ST. LOUIS - Many are calling Missouri Governor Eric Greitens' affair the state's '#MeToo' moment - the national story of men in power accused of sexual abuse.

But not everyone sees it that way, including some of the Governor's critics.

Sarah Fenske is the Editor in Chief of the Riverfront Times. Thursday morning after news of the affair broke, she wrote an article questioning "how" the long rumored story became public scandal and her analysis seems to be resonating with a lot of women.

Fenske argues the '#MeToo' movement is all about actions taking place without a woman's consent. And in the Greitens affair it was the alleged mistress's ex-husband who came forward with a story - on the woman apparently didn't want told, using a secret recording of her confessing intimate details about her life.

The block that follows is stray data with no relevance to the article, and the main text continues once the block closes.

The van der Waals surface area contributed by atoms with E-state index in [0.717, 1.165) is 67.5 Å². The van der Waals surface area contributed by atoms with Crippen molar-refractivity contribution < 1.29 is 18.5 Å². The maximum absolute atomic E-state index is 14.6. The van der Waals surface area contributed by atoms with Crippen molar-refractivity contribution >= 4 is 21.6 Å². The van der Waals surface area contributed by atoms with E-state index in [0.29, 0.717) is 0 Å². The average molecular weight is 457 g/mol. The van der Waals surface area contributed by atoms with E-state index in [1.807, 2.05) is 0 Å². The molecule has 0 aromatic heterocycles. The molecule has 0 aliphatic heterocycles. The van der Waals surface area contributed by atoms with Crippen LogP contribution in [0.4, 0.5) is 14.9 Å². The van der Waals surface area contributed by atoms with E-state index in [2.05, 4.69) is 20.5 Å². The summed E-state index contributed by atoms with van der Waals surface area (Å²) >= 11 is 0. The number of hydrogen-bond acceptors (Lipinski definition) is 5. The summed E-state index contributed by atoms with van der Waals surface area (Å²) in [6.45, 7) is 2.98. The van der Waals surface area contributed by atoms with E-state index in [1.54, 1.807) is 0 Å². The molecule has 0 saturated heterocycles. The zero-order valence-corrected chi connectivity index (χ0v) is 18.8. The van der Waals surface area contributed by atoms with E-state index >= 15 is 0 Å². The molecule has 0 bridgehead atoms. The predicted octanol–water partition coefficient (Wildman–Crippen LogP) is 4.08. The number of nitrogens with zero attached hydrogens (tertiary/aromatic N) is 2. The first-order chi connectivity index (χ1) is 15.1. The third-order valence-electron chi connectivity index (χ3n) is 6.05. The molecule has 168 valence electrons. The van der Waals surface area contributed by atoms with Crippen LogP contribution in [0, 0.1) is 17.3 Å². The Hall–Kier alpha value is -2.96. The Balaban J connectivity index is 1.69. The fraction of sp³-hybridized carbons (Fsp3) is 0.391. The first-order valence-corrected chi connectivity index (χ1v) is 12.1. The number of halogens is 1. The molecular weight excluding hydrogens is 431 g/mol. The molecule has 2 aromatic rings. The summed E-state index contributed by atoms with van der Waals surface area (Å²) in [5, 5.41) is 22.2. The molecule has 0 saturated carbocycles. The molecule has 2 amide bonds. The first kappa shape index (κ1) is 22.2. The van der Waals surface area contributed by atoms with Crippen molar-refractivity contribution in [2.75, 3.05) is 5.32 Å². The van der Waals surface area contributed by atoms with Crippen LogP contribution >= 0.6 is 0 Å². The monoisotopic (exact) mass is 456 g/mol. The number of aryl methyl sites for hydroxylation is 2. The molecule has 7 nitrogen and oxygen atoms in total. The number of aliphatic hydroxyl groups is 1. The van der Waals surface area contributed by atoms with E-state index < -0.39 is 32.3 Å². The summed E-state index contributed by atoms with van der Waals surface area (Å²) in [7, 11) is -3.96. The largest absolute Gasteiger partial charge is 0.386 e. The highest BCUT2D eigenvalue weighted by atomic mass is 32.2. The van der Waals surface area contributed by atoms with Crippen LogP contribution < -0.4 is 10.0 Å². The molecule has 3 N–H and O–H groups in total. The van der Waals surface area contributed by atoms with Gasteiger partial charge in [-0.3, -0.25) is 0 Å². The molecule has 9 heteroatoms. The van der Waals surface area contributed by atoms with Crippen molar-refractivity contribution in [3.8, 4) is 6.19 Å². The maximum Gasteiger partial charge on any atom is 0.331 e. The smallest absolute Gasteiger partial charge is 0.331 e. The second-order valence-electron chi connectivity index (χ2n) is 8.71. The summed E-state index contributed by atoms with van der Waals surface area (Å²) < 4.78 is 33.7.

"If the allegations are true, if everything in this recording is true, and everything that this man is saying is true then she's twice victimized," says Fenske. "One by what happened to her in this affair with the governor, and the other by somebody else bringing this forward, putting her in the public eye, making her sex life into a national story without her consent."

The ex-husband's attorney says his client released the recording to protect his kids and his ex-wife whom he still "respects" because he knew the story was about to break anyway.

The attorney also says a marriage counselor suggested the ex-husband record the couple's conversations as part of their counseling. But, the wife did not know he was recording at the time of the conversations allegedly about Governor Greitens.